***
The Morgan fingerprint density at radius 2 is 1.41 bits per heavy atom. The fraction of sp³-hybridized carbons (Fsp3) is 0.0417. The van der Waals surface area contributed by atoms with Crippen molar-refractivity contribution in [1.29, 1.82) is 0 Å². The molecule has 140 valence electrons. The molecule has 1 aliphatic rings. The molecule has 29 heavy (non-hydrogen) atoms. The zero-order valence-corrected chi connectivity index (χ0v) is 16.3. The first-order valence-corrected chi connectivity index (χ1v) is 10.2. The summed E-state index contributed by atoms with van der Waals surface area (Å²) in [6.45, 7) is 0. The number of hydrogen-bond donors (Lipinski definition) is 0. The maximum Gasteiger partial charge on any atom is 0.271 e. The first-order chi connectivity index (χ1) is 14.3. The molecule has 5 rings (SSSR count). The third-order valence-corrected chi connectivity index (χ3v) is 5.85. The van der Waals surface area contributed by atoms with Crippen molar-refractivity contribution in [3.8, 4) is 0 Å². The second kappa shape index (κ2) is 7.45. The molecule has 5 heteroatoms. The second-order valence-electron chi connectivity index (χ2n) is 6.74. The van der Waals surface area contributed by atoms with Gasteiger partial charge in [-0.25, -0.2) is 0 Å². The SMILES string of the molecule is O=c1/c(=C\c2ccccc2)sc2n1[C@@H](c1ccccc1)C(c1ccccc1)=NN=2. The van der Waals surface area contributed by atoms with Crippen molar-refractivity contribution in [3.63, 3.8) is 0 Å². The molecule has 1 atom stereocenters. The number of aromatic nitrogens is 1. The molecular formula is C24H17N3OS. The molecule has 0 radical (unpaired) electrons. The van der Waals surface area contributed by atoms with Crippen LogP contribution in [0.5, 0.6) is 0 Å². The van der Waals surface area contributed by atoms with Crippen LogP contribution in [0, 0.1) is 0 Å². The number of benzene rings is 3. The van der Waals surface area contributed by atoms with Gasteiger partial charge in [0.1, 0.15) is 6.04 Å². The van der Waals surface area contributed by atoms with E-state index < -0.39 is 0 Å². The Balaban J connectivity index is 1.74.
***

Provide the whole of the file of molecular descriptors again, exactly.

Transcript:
The Morgan fingerprint density at radius 2 is 1.41 bits per heavy atom. The fraction of sp³-hybridized carbons (Fsp3) is 0.0417. The van der Waals surface area contributed by atoms with Crippen molar-refractivity contribution in [1.29, 1.82) is 0 Å². The molecule has 140 valence electrons. The molecule has 1 aliphatic rings. The molecule has 29 heavy (non-hydrogen) atoms. The zero-order valence-corrected chi connectivity index (χ0v) is 16.3. The first-order valence-corrected chi connectivity index (χ1v) is 10.2. The summed E-state index contributed by atoms with van der Waals surface area (Å²) in [6.45, 7) is 0. The number of hydrogen-bond donors (Lipinski definition) is 0. The maximum Gasteiger partial charge on any atom is 0.271 e. The first-order chi connectivity index (χ1) is 14.3. The molecule has 5 rings (SSSR count). The third-order valence-corrected chi connectivity index (χ3v) is 5.85. The van der Waals surface area contributed by atoms with Crippen molar-refractivity contribution in [3.8, 4) is 0 Å². The second kappa shape index (κ2) is 7.45. The molecule has 5 heteroatoms. The second-order valence-electron chi connectivity index (χ2n) is 6.74. The van der Waals surface area contributed by atoms with Gasteiger partial charge in [-0.25, -0.2) is 0 Å². The SMILES string of the molecule is O=c1/c(=C\c2ccccc2)sc2n1[C@@H](c1ccccc1)C(c1ccccc1)=NN=2. The van der Waals surface area contributed by atoms with Crippen molar-refractivity contribution in [3.63, 3.8) is 0 Å². The molecule has 1 atom stereocenters. The number of aromatic nitrogens is 1. The molecular formula is C24H17N3OS. The molecule has 0 radical (unpaired) electrons. The van der Waals surface area contributed by atoms with Crippen LogP contribution in [0.5, 0.6) is 0 Å². The van der Waals surface area contributed by atoms with Crippen LogP contribution in [0, 0.1) is 0 Å². The number of benzene rings is 3. The van der Waals surface area contributed by atoms with Gasteiger partial charge in [0.1, 0.15) is 6.04 Å². The van der Waals surface area contributed by atoms with E-state index < -0.39 is 0 Å². The Balaban J connectivity index is 1.74.